By Owen Daugherty, NASFAA Staff Reporter
The Department of Education (ED) on Tuesday released its findings in a report following extensive investigations into whether higher education institutions properly reported foreign gifts they received, alleging billions of dollars in gifts have been underreported over the course of several decades.
The report published Tuesday by ED’s Office of General Counsel (OGC) suggests that institutions “vigorously pursue foreign money,” but lack effective oversight or reporting of those gifts, and asserts that some institutions have flouted Section 117 of the Higher Education Act (HEA), which requires institutions participating in Title IV programs to submit disclosure reports to ED with information about foreign gifts and contracts that value $250,000 or more.
“This law has been on the books for decades, and for decades enforcement was lax. But not anymore,” Education Secretary Betsy DeVos said Tuesday at an event highlighting the report’s findings. “We took action to make sure the public is afforded the transparency the law requires.”
The report serves as the culmination of ED’s efforts over the last several months to increase its scrutiny of institutions’ ties with foreign entities, following a bipartisan Senate report released in February 2019 that cited inaction by ED regarding the monitoring of foreign gifts, particularly those of Chinese origin.
Several examples were highlighted both at the event Tuesday and in the report itself to underscore the notion that foreign entities utilize gifts and contracts to wield influence over U.S. higher education institutions.
In her remarks summarizing the findings of the report, DeVos alleged pervasive non-compliance by institutions has been uncovered, saying investigations outlined in the report found roughly $6.5 billion in previously unreported foreign gifts or contracts.
She also touted ED’s newly updated foreign gifts reporting portal, saying in the roughly three months since its overhaul, approximately $3.8 billion in foreign gifts and contracts has been reported, with 60 institutions filing a report for the first time.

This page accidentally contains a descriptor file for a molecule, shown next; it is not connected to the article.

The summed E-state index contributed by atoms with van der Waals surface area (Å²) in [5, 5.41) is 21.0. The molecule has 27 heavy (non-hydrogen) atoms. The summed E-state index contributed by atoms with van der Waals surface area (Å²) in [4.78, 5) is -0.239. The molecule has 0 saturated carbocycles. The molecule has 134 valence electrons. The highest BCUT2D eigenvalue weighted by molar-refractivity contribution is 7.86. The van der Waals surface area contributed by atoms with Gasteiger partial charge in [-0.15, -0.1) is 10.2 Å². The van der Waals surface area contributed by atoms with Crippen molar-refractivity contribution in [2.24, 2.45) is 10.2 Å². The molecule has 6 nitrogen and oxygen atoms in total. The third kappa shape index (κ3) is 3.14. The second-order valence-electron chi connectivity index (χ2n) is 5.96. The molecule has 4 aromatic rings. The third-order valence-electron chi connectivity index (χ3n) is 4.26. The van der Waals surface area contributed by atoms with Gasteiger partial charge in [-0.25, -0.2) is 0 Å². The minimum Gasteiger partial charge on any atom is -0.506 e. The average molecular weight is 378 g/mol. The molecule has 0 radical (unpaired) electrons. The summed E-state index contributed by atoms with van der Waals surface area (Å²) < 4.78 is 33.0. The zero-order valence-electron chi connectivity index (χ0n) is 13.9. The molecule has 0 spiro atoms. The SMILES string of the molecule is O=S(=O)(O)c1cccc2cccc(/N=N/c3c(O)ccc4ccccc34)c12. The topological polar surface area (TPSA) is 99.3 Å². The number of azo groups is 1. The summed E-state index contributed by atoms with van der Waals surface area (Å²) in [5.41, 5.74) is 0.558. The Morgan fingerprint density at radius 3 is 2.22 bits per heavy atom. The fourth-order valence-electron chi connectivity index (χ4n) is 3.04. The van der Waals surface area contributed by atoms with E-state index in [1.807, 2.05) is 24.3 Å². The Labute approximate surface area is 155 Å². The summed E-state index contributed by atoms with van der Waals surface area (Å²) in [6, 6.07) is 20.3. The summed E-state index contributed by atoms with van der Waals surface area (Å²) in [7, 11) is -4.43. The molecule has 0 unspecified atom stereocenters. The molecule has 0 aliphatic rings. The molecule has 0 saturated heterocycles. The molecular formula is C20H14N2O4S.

Additionally, prior to the new portal, there were 500 to 1,000 transactions in a six-month period, according to ED. Since the new portal was put in place, it has captured over 7,000 transactions in a three-month period.
Notably, the report stated that current Section 117 reporting requirements are “neither complicated nor burdensome."
“With respect to the portal, we’re getting a lot of feedback from universities,” Harley “Bucky” Methfessel, senior counsel for information and technology in the department’s OGC, said at the event. “We originally collected only seven fields of data and now we’re collecting roughly 130 fields of data.”
He added that many institutions are reporting that the portal is “not particularly burdensome for them and the site is easy to use.”
The report stated that since institutions are able to track “every cent owed and paid by their students,” they should be able to track funds coming from foreign sources, “including those adversarial to American interests.”
The new portal requires institutions to provide more information about their foreign financial ties than what was previously mandated, a move that has drawn ire from many colleges and universities after more than a year of seeking clarification on the reporting required by the Section 117 statute. NASFAA first requested clarification from ED on foreign gift reporting requirements in August 2019.